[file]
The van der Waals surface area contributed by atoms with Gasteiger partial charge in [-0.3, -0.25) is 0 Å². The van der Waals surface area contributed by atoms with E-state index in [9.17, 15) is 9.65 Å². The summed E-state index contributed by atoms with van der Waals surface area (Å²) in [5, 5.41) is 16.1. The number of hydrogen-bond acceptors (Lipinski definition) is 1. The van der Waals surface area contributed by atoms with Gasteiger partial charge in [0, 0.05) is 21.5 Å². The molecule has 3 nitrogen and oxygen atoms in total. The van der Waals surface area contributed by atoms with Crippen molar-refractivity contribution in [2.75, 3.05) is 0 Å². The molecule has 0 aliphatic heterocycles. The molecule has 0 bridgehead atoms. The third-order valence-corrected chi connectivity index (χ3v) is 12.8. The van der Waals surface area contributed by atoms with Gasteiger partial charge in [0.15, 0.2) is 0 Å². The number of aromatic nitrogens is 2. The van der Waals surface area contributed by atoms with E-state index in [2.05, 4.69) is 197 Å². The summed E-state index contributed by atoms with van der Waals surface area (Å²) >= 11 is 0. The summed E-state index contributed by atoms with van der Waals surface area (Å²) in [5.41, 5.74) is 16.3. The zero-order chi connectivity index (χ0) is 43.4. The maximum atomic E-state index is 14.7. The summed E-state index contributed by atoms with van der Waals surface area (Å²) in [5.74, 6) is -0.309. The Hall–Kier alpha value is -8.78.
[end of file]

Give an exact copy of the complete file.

The van der Waals surface area contributed by atoms with Gasteiger partial charge in [-0.3, -0.25) is 0 Å². The van der Waals surface area contributed by atoms with E-state index in [9.17, 15) is 9.65 Å². The summed E-state index contributed by atoms with van der Waals surface area (Å²) in [5, 5.41) is 16.1. The number of hydrogen-bond acceptors (Lipinski definition) is 1. The van der Waals surface area contributed by atoms with Gasteiger partial charge in [0, 0.05) is 21.5 Å². The molecule has 3 nitrogen and oxygen atoms in total. The van der Waals surface area contributed by atoms with Crippen molar-refractivity contribution in [2.75, 3.05) is 0 Å². The molecule has 0 aliphatic heterocycles. The molecule has 0 bridgehead atoms. The third-order valence-corrected chi connectivity index (χ3v) is 12.8. The van der Waals surface area contributed by atoms with Gasteiger partial charge in [0.15, 0.2) is 0 Å². The number of aromatic nitrogens is 2. The van der Waals surface area contributed by atoms with E-state index in [2.05, 4.69) is 197 Å². The summed E-state index contributed by atoms with van der Waals surface area (Å²) >= 11 is 0. The summed E-state index contributed by atoms with van der Waals surface area (Å²) in [5.41, 5.74) is 16.3. The zero-order chi connectivity index (χ0) is 43.4. The maximum atomic E-state index is 14.7. The summed E-state index contributed by atoms with van der Waals surface area (Å²) in [5.74, 6) is -0.309. The Hall–Kier alpha value is -8.78.